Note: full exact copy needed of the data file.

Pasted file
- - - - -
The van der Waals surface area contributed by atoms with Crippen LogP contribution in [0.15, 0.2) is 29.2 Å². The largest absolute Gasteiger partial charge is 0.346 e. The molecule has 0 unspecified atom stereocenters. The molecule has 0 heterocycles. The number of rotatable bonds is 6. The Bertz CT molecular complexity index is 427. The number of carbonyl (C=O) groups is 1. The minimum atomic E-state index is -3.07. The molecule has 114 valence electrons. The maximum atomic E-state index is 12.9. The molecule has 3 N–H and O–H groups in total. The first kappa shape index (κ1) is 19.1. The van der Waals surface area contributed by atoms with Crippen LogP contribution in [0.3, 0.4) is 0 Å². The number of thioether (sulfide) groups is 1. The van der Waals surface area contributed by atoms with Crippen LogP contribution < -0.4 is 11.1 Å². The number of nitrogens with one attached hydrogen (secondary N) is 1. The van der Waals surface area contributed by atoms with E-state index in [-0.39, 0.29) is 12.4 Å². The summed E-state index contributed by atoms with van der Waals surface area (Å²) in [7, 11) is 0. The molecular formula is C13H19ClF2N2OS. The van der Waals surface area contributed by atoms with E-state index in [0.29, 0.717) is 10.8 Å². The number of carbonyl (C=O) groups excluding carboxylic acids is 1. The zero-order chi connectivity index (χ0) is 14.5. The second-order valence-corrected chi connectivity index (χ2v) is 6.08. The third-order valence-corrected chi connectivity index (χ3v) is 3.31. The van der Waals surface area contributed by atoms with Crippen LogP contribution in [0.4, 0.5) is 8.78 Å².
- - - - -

The van der Waals surface area contributed by atoms with Crippen LogP contribution in [0.15, 0.2) is 29.2 Å². The largest absolute Gasteiger partial charge is 0.346 e. The molecule has 0 unspecified atom stereocenters. The molecule has 0 heterocycles. The number of rotatable bonds is 6. The Bertz CT molecular complexity index is 427. The number of carbonyl (C=O) groups is 1. The minimum atomic E-state index is -3.07. The molecule has 114 valence electrons. The maximum atomic E-state index is 12.9. The molecule has 3 N–H and O–H groups in total. The first kappa shape index (κ1) is 19.1. The van der Waals surface area contributed by atoms with Crippen LogP contribution in [0.3, 0.4) is 0 Å². The number of thioether (sulfide) groups is 1. The van der Waals surface area contributed by atoms with Crippen LogP contribution < -0.4 is 11.1 Å². The number of nitrogens with one attached hydrogen (secondary N) is 1. The van der Waals surface area contributed by atoms with E-state index in [-0.39, 0.29) is 12.4 Å². The summed E-state index contributed by atoms with van der Waals surface area (Å²) in [7, 11) is 0. The molecular formula is C13H19ClF2N2OS. The van der Waals surface area contributed by atoms with E-state index in [0.29, 0.717) is 10.8 Å². The number of carbonyl (C=O) groups excluding carboxylic acids is 1. The zero-order chi connectivity index (χ0) is 14.5. The second-order valence-corrected chi connectivity index (χ2v) is 6.08. The third-order valence-corrected chi connectivity index (χ3v) is 3.31. The van der Waals surface area contributed by atoms with Crippen LogP contribution in [0.4, 0.5) is 8.78 Å².